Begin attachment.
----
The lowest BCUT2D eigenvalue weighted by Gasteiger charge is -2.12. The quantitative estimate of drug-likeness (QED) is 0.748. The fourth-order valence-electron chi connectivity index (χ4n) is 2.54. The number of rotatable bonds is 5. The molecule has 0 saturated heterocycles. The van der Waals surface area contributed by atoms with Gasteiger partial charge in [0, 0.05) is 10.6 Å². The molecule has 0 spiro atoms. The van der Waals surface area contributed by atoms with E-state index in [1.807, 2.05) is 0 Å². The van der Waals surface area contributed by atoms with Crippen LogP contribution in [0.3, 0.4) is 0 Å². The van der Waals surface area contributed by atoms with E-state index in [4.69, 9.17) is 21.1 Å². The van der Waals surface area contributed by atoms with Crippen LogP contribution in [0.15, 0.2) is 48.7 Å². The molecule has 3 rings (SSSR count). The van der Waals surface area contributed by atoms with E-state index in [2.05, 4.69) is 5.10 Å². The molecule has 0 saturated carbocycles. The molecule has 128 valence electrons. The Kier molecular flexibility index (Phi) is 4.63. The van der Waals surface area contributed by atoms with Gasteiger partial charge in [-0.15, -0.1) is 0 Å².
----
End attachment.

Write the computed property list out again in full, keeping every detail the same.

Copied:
The lowest BCUT2D eigenvalue weighted by Gasteiger charge is -2.12. The quantitative estimate of drug-likeness (QED) is 0.748. The fourth-order valence-electron chi connectivity index (χ4n) is 2.54. The number of rotatable bonds is 5. The molecule has 0 saturated heterocycles. The van der Waals surface area contributed by atoms with Gasteiger partial charge in [0, 0.05) is 10.6 Å². The molecule has 0 spiro atoms. The van der Waals surface area contributed by atoms with E-state index in [1.807, 2.05) is 0 Å². The van der Waals surface area contributed by atoms with Crippen LogP contribution in [0.3, 0.4) is 0 Å². The van der Waals surface area contributed by atoms with E-state index in [4.69, 9.17) is 21.1 Å². The van der Waals surface area contributed by atoms with Crippen LogP contribution in [0.15, 0.2) is 48.7 Å². The molecule has 3 rings (SSSR count). The van der Waals surface area contributed by atoms with E-state index in [2.05, 4.69) is 5.10 Å². The molecule has 0 saturated carbocycles. The molecule has 128 valence electrons. The Kier molecular flexibility index (Phi) is 4.63. The van der Waals surface area contributed by atoms with Gasteiger partial charge in [-0.15, -0.1) is 0 Å².